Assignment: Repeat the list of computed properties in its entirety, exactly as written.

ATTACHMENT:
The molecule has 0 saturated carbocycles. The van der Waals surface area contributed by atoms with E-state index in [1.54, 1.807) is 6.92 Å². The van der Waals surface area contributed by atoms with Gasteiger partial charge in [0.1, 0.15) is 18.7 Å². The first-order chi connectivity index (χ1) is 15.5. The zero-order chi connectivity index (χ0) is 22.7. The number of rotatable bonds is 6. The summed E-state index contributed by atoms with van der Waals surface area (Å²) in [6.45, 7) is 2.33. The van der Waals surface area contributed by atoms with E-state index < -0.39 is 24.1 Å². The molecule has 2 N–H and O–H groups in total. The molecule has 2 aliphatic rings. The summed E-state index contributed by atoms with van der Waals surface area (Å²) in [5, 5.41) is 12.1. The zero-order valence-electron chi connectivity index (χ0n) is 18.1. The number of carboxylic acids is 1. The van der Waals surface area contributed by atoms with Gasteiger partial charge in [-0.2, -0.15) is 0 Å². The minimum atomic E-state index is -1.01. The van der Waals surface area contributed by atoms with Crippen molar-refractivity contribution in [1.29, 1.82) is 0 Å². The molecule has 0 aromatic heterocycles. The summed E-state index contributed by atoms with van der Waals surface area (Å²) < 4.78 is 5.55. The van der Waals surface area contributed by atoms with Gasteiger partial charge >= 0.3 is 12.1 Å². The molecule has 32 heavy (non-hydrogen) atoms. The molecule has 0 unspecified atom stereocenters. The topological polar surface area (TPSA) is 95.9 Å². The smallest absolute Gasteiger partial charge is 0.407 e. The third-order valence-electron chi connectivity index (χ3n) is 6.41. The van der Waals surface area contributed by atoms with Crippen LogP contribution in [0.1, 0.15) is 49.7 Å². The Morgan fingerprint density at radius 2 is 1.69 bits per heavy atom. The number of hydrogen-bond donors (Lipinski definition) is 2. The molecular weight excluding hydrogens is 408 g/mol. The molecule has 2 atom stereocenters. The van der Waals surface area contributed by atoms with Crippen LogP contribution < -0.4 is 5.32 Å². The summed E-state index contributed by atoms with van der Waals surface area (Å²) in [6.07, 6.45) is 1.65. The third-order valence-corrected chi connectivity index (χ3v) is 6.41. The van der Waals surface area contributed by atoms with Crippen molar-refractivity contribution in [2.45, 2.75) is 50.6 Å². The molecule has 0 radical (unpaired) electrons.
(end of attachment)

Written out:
The molecule has 0 saturated carbocycles. The van der Waals surface area contributed by atoms with E-state index in [1.54, 1.807) is 6.92 Å². The van der Waals surface area contributed by atoms with Gasteiger partial charge in [0.1, 0.15) is 18.7 Å². The first-order chi connectivity index (χ1) is 15.5. The zero-order chi connectivity index (χ0) is 22.7. The number of rotatable bonds is 6. The summed E-state index contributed by atoms with van der Waals surface area (Å²) in [6.45, 7) is 2.33. The van der Waals surface area contributed by atoms with E-state index < -0.39 is 24.1 Å². The molecule has 2 N–H and O–H groups in total. The molecule has 2 aliphatic rings. The summed E-state index contributed by atoms with van der Waals surface area (Å²) in [5, 5.41) is 12.1. The zero-order valence-electron chi connectivity index (χ0n) is 18.1. The number of carboxylic acids is 1. The van der Waals surface area contributed by atoms with Gasteiger partial charge in [-0.2, -0.15) is 0 Å². The minimum atomic E-state index is -1.01. The van der Waals surface area contributed by atoms with Crippen molar-refractivity contribution in [1.29, 1.82) is 0 Å². The molecule has 0 aromatic heterocycles. The summed E-state index contributed by atoms with van der Waals surface area (Å²) < 4.78 is 5.55. The van der Waals surface area contributed by atoms with Gasteiger partial charge >= 0.3 is 12.1 Å². The molecule has 32 heavy (non-hydrogen) atoms. The molecule has 0 unspecified atom stereocenters. The topological polar surface area (TPSA) is 95.9 Å². The smallest absolute Gasteiger partial charge is 0.407 e. The third-order valence-electron chi connectivity index (χ3n) is 6.41. The van der Waals surface area contributed by atoms with Crippen LogP contribution in [0.1, 0.15) is 49.7 Å². The Morgan fingerprint density at radius 2 is 1.69 bits per heavy atom. The number of hydrogen-bond donors (Lipinski definition) is 2. The molecular weight excluding hydrogens is 408 g/mol. The molecule has 2 atom stereocenters. The van der Waals surface area contributed by atoms with Crippen LogP contribution < -0.4 is 5.32 Å². The summed E-state index contributed by atoms with van der Waals surface area (Å²) in [6.07, 6.45) is 1.65. The third-order valence-corrected chi connectivity index (χ3v) is 6.41. The van der Waals surface area contributed by atoms with Crippen molar-refractivity contribution in [2.45, 2.75) is 50.6 Å². The molecule has 0 radical (unpaired) electrons.